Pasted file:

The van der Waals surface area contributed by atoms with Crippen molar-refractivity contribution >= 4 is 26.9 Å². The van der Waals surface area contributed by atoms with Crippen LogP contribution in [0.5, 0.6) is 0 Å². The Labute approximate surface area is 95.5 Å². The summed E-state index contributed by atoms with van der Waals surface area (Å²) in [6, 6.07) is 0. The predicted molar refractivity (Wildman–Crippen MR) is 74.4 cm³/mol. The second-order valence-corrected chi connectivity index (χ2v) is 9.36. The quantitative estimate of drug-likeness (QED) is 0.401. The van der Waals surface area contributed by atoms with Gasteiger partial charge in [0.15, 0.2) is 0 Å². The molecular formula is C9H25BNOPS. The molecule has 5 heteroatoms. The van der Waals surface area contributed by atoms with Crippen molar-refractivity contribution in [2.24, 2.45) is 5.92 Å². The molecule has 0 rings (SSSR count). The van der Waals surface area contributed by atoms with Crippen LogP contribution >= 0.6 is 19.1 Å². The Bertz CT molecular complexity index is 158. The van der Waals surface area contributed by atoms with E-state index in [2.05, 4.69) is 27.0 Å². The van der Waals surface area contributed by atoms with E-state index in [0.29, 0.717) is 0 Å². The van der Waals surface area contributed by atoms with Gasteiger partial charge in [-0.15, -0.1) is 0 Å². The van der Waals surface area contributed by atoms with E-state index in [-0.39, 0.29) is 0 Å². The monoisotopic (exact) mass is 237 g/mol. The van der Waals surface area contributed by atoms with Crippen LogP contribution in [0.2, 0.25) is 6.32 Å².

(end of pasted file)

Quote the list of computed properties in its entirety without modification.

The van der Waals surface area contributed by atoms with Crippen molar-refractivity contribution >= 4 is 26.9 Å². The van der Waals surface area contributed by atoms with Crippen LogP contribution in [0.5, 0.6) is 0 Å². The Labute approximate surface area is 95.5 Å². The summed E-state index contributed by atoms with van der Waals surface area (Å²) in [6, 6.07) is 0. The predicted molar refractivity (Wildman–Crippen MR) is 74.4 cm³/mol. The second-order valence-corrected chi connectivity index (χ2v) is 9.36. The quantitative estimate of drug-likeness (QED) is 0.401. The van der Waals surface area contributed by atoms with Gasteiger partial charge in [0.15, 0.2) is 0 Å². The molecular formula is C9H25BNOPS. The molecule has 5 heteroatoms. The van der Waals surface area contributed by atoms with Crippen molar-refractivity contribution in [2.24, 2.45) is 5.92 Å². The molecule has 0 rings (SSSR count). The van der Waals surface area contributed by atoms with Crippen LogP contribution >= 0.6 is 19.1 Å². The Bertz CT molecular complexity index is 158. The van der Waals surface area contributed by atoms with E-state index in [2.05, 4.69) is 27.0 Å². The van der Waals surface area contributed by atoms with E-state index in [0.29, 0.717) is 0 Å². The van der Waals surface area contributed by atoms with Gasteiger partial charge in [-0.15, -0.1) is 0 Å². The van der Waals surface area contributed by atoms with E-state index in [-0.39, 0.29) is 0 Å². The monoisotopic (exact) mass is 237 g/mol. The van der Waals surface area contributed by atoms with Crippen LogP contribution in [0.2, 0.25) is 6.32 Å².